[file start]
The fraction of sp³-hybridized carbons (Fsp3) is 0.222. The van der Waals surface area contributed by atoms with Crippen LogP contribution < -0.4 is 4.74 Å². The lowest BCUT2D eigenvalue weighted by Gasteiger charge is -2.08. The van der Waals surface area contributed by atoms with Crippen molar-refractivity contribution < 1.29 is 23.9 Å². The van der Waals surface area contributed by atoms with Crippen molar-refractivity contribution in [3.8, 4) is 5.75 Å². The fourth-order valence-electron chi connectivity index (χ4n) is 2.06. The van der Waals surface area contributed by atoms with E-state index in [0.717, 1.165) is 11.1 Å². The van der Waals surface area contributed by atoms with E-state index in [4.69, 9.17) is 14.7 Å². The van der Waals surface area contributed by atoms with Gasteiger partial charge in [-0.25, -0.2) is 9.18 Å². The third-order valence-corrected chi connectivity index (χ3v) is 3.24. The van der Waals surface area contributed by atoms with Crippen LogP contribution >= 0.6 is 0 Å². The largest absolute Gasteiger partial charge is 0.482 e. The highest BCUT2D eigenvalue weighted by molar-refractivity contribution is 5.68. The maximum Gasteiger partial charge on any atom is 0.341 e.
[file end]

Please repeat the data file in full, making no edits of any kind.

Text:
The fraction of sp³-hybridized carbons (Fsp3) is 0.222. The van der Waals surface area contributed by atoms with Crippen LogP contribution < -0.4 is 4.74 Å². The lowest BCUT2D eigenvalue weighted by Gasteiger charge is -2.08. The van der Waals surface area contributed by atoms with Crippen molar-refractivity contribution < 1.29 is 23.9 Å². The van der Waals surface area contributed by atoms with Crippen molar-refractivity contribution in [3.8, 4) is 5.75 Å². The fourth-order valence-electron chi connectivity index (χ4n) is 2.06. The van der Waals surface area contributed by atoms with E-state index in [0.717, 1.165) is 11.1 Å². The van der Waals surface area contributed by atoms with E-state index in [4.69, 9.17) is 14.7 Å². The van der Waals surface area contributed by atoms with Gasteiger partial charge in [-0.25, -0.2) is 9.18 Å². The third-order valence-corrected chi connectivity index (χ3v) is 3.24. The van der Waals surface area contributed by atoms with Crippen LogP contribution >= 0.6 is 0 Å². The largest absolute Gasteiger partial charge is 0.482 e. The highest BCUT2D eigenvalue weighted by molar-refractivity contribution is 5.68. The maximum Gasteiger partial charge on any atom is 0.341 e.